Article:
This post is the first in a series of posts about my experience working through Charity Craig’s Manifest Abundance 60 Day Challenge. This particular post is about why I joined the challenge.
Back in 2014, when I started this blog and wasn’t entirely sure what I’d do with it, I joined the Influence Network and signed up for a small group focused on writing. It was a wonderful experience, introducing me to other bloggers and giving me the chance to give and receive feedback on work, which wasn’t something I had much experience with.
One of my favorite people in the group was Charity Craig. She was quiet and wise, read other people’s writings with such care and grace, and she was a few steps ahead of me in life given that she already had four kids and I was still in the pre-kid phase of my own life. She was blogging in the midst of her own heartbreak, putting her marriage back together after her husband’s affair, and she wrote about it in such breathtakingly honest ways that I continued to follow her blog and social media long after our small group experience was over. I cheered when she and her husband made it through the darkest time in their marriage, and I rejoiced when they made the decision to move to Orlando to fulfill some dreams there. I got to learn even more from Charity when she started her business, Lillian & Co., by which time she felt like an old friend, in that strange way the internet makes us feel like we’re old friends with someone we don’t actually know because something about what they post speaks to us and keeps us coming back.
In March, right at the start of Covid shutdowns, Charity posted something about her 60 day challenge on Instagram, and I clicked over to her site and signed up, not even entirely sure what the challenge would be about but already on board because Charity was the one behind it. The timing seemed good since it would run May-June. At the time, I thought we’d be getting back to normal then–ha!–but I also knew that by May I’d have an answer to a pretty big life question, namely whether or not we’d be having another baby, and that I would be ready to make some permanent life decisions based on that news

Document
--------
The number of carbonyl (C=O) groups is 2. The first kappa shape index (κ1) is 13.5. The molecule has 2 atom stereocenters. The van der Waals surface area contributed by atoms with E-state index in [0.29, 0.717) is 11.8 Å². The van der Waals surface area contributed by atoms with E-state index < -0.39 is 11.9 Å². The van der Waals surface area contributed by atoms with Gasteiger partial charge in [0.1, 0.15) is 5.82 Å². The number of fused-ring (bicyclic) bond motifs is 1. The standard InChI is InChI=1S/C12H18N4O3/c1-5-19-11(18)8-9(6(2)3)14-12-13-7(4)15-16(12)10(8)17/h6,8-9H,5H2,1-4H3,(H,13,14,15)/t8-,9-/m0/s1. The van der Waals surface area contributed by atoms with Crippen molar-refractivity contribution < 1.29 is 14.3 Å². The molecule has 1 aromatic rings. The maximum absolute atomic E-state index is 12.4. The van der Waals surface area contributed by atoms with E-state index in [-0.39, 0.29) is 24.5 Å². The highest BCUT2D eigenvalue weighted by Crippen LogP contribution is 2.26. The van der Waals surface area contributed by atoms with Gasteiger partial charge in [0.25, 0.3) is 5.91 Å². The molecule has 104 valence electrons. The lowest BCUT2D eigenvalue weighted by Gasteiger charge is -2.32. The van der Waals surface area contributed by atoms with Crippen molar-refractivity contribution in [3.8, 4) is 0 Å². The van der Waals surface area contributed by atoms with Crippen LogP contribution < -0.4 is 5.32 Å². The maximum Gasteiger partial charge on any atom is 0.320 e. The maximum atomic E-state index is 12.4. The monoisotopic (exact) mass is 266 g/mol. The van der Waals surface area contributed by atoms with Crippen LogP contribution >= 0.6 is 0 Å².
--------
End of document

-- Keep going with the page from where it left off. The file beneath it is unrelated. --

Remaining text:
You see, we’d started IVF in October and transferred the lone embryo we ended up with on March 5, right at the start of this madness. More on that in another post, but I knew that by May we’d know if we would be a one child or two child family and could make plans accordingly
Loose plans. If I’ve learned anything in the last year, it’s to make loose plans and not count on any element of them coming to fruition.
But I figured something with a little structure would help me work through whatever that time would bring, whether it be choosing baby names and getting the nursery set up again or donating all my maternity clothes and the baby items we’d packed up so hopefully. Thankfully, it was the former, but I still had no idea what I was getting myself into. Every other self-improvement-type challenge or workshop I’ve done before has been very direct, involving setting a goal like lose ten pounds or clean out your closet or read a book a week for three months, but this challenge was not like that. Charity set out to help people get down to the very core of their being and purpose in the world, and she guided us to discover what’s been holding us back (spoiler: it was myself). Luckily, I learned in the first few sessions that I was going to be doing more than freshening up baby stuff. A whole lot more.
I did manage to get my house in better order, thankfully, but the challenge also led me down a path of figuring out how to get myself in better order, something I didn’t think I really needed to do but am so very glad I did. Next week, I’ll share the intention and goal I set for myself at the beginning of the challenge and how Charity helped guide my intention and goal in a way that made this experience completely different from anything I’ve done before.